obliteration of sexual difference. In the endeavor to restore civilization to a

    state of balance-to reverse cultural change-Corelli worked to reinstate

    the frontier of shame: specifically, womanly shame. Given her rule as

    "queen of the bestsellers" for almost three decades-given that her writing

    was such an integral and ongoing part of the era's public debate-her

    large body of work casts light on just how accepted her literary technique

    of using emotions to attempt to effect wider cultural change was at the end

    of the nineteenth and beginning of the twentieth century.

Publication Date


  • 2014

Citation


  • Crozier-De Rosa, S. M. 2014, 'Shame, Marie Corelli, and the "New Woman" in Fin-de-Siecle Britain', in A. Brooks & D. Lemmings (eds), Emotions and Social Change: Historical and Sociological Perspectives, Taylor & Francis, New York. pp. 252-268.

International Standard Book Number (isbn) 13


  • 9780415856058

Ro Full-text Url


  • http://ro.uow.edu.au/cgi/viewcontent.cgi?article=2227&context=lhapapers

Ro Metadata Url


  • http://ro.uow.edu.au/lhapapers/1222

Book Title


  • Emotions and Social Change: Historical and Sociological Perspectives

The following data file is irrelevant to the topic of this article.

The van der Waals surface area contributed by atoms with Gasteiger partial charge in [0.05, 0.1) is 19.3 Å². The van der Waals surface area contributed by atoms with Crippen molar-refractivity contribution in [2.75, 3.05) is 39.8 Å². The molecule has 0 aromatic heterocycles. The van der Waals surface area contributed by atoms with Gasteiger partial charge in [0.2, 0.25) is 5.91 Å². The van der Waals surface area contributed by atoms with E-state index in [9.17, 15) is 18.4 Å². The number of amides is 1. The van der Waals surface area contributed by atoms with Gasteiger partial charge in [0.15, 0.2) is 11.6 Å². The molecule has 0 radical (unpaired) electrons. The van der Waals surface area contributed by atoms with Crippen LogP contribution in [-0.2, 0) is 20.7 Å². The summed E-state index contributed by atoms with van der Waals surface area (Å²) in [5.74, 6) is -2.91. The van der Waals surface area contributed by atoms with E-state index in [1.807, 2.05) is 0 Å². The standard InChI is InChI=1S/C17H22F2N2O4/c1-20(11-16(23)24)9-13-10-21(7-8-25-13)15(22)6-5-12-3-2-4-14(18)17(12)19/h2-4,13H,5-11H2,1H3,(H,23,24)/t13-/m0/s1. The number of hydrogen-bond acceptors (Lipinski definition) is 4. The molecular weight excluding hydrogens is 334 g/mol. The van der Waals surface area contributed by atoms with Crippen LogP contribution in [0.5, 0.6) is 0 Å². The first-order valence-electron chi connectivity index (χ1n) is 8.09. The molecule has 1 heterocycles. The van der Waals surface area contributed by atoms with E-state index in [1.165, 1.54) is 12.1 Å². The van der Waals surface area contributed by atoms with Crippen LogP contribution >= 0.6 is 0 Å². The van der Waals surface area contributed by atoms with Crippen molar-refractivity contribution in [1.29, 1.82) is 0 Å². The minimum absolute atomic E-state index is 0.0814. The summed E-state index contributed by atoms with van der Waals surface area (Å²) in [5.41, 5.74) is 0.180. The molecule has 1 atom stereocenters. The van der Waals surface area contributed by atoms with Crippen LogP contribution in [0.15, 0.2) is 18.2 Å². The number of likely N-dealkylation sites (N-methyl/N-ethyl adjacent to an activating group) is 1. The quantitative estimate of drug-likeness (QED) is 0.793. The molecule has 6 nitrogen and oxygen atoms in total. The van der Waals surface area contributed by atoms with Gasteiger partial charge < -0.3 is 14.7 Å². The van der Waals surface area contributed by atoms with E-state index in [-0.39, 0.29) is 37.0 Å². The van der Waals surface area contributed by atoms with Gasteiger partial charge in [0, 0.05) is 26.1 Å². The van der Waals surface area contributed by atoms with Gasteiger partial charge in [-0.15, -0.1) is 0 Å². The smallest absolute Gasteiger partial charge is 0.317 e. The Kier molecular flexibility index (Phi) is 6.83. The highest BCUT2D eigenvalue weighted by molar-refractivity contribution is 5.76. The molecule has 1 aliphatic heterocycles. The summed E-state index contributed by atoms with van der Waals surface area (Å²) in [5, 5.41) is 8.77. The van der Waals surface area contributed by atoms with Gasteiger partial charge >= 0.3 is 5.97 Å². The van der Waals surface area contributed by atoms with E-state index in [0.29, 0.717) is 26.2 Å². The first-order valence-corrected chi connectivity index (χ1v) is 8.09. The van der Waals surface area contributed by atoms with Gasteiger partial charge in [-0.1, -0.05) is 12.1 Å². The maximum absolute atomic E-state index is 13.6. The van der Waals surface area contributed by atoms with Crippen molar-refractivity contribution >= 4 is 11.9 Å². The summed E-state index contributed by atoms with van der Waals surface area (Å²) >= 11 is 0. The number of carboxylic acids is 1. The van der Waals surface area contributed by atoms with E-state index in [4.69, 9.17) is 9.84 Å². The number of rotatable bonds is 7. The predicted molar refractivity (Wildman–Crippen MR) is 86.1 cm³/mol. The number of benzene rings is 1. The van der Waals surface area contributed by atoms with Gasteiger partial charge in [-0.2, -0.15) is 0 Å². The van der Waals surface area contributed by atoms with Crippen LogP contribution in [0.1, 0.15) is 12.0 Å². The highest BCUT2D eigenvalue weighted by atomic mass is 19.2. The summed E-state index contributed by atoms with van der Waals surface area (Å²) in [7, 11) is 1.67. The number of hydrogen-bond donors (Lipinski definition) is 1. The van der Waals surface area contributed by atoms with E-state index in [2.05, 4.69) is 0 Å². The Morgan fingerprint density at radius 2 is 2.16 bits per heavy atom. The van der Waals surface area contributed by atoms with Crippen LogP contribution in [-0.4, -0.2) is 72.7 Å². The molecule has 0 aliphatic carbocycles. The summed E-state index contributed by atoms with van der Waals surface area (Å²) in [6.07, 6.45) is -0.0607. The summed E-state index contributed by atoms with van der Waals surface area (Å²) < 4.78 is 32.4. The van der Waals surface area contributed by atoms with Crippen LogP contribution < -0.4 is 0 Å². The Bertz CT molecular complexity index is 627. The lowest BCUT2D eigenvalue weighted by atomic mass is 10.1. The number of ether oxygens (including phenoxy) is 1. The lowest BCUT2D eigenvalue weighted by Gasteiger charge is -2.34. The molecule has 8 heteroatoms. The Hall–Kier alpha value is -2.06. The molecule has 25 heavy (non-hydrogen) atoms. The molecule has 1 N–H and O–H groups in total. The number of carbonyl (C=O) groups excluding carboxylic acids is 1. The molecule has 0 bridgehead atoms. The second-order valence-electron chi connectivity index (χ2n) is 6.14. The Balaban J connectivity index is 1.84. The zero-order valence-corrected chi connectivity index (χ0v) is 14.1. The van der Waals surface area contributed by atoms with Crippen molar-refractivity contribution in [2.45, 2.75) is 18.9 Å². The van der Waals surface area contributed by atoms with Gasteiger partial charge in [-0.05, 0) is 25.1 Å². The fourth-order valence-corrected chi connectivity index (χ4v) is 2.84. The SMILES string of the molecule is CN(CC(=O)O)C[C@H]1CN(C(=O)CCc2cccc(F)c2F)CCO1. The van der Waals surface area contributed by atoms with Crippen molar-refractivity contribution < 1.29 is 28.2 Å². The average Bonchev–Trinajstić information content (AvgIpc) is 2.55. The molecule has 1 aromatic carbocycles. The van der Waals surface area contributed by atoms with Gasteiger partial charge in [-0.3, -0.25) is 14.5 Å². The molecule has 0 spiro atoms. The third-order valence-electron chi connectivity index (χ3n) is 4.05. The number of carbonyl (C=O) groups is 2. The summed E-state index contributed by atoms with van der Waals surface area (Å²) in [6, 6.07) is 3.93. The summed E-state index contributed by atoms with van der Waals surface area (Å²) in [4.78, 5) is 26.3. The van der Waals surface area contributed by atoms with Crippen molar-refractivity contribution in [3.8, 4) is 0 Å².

Start Page


  • 252

End Page


  • 268

Place Of Publication


  • New York

Abstract


  • Phenomenally popular fin-de-siecle celebrity Marie Carelli, in her fictional

    and nonfictional writing, repeatedly affirmed that the era's iconic

    New Woman represented not the promise but the threat of "modernity."

    Modernity, as represented by the New Woman, did not extend the civilizing

    process. Rather, it jeopardized it. By challenging rules of behavior that

    were integral to the civilized state, the New Woman threatened a return

    to a previous state of barbarianism. Indeed, by refusing to allow a proper

    feeling of womanly shame to regulate her thoughts and actions, this icon of

    modernity seemed to counter Norbert Elias's understanding of the symbiotic

    relationship between advancing frontiers of shame and the progression

    of civilization. Given that this New Woman's improper behavior threatened

    to destabilize English society and interrupt British imperialism-Britain's

    international role of bringing "civilisation" to others-as self-appointed

    "guardian of the public conscience," Carelli took it upon herself to attempt